Considering the freedom that you are going to have and there is an immense amount of buzz surrounding AEW already, what are some of the things that you're looking at to make it stand out in what's now a very crowded landscape for pro wrestling around the world?
NJ: Right from the start, I would have to say what's cool about AEW is we're going to give the spotlight to wrestlers that some fans might not even know of. I know a lot of people had no clue about OWE and as soon as announced it, people started reaching it and were like 'Man, wow, maybe this is going to be something that's cool.' Things like that I'm most excited about, to get some of these wrestlers a spotlight that they haven't had yet.
MJ: We've talked about this before, but we really want to do slow-burn, long-term storytelling. We don't want to just give up on stories and we want to have continuity. It sounds crazy in the pro wrasslin' business because usually we treat fans like wrasslin' fans. It's like, no. This is the Netflix, HBO, Showtime watching people who sometimes will binge watch television shows and they don't like plot holes. They like seeing all of the loose ends tied and that's one thing that's important to us.
We've already shown on 139 episodes of our web series 'Being the Elite' — every single segment or bit on our show, there's a reason for it. There's a position for it and we pay it off. We just want to reward our viewers for watching our show. If we're regularly doing this more often, hopefully, if it's month to month, week to week, whatever it is, we're hoping that they feel rewarded for continuing to watch our product.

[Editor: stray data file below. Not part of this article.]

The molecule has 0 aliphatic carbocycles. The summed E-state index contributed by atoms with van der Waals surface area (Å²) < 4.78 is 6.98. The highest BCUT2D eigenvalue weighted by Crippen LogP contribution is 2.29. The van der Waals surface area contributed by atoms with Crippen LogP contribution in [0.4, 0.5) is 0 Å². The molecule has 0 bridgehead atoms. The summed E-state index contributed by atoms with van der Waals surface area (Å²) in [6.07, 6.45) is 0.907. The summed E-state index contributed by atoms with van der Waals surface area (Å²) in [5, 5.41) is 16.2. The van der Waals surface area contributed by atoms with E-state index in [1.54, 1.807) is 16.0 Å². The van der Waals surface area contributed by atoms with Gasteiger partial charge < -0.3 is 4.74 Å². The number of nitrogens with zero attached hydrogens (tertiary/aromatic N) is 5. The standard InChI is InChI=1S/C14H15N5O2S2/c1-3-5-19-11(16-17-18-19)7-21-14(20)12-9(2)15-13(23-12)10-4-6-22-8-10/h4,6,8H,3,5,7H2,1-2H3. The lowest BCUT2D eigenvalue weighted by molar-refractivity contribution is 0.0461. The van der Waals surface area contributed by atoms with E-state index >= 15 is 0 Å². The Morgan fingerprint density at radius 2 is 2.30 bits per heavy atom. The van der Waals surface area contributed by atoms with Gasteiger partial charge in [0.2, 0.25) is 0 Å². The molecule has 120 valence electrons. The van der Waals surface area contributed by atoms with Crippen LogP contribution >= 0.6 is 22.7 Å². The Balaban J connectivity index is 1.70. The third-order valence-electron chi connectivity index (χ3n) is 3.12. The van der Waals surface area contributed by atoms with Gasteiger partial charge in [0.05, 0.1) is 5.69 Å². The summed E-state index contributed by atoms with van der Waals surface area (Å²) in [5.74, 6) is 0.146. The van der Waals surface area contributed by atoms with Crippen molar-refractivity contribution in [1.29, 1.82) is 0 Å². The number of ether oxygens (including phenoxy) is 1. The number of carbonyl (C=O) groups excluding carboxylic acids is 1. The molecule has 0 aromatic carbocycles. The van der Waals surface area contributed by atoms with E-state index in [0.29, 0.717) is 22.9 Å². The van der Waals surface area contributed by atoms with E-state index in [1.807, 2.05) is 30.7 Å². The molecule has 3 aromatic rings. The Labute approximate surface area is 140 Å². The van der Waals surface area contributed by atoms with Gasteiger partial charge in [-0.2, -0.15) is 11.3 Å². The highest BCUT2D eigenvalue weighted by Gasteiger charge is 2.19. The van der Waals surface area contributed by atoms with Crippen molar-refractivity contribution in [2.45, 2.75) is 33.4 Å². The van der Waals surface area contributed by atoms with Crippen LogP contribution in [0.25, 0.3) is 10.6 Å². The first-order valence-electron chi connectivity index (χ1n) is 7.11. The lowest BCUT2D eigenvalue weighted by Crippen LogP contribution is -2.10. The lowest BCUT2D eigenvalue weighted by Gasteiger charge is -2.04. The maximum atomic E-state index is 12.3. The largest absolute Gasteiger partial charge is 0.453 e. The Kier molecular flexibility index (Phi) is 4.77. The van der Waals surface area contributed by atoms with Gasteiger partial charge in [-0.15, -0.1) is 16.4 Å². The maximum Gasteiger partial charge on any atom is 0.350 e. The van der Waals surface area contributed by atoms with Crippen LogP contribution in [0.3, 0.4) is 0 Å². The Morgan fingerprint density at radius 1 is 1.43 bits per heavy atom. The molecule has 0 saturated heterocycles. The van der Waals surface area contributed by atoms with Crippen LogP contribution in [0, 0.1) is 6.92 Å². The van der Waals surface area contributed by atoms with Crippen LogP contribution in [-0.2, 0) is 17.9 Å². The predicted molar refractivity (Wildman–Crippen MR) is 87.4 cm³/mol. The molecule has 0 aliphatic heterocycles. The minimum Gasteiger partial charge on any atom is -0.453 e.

With that being said, I know everyone is waiting for a big television announcement. When it comes to your vision for what AEW is going to be, how much have you thought ahead when it comes to possibly weekly television or even booking special events? How far into the future have you looked and mapped things out?
NJ: Well, I can tell you this. I know I've told Matt and I've told Kenny and Tony that I'm giving my career to this project. So, however long my career lasts, I'll be here and Tony sees it just like that as well. He's already talking 10, 15, 20 years from now, still running this thing. We're in it for the long-term. We want this to succeed. We want this to be big and we don't see it failing.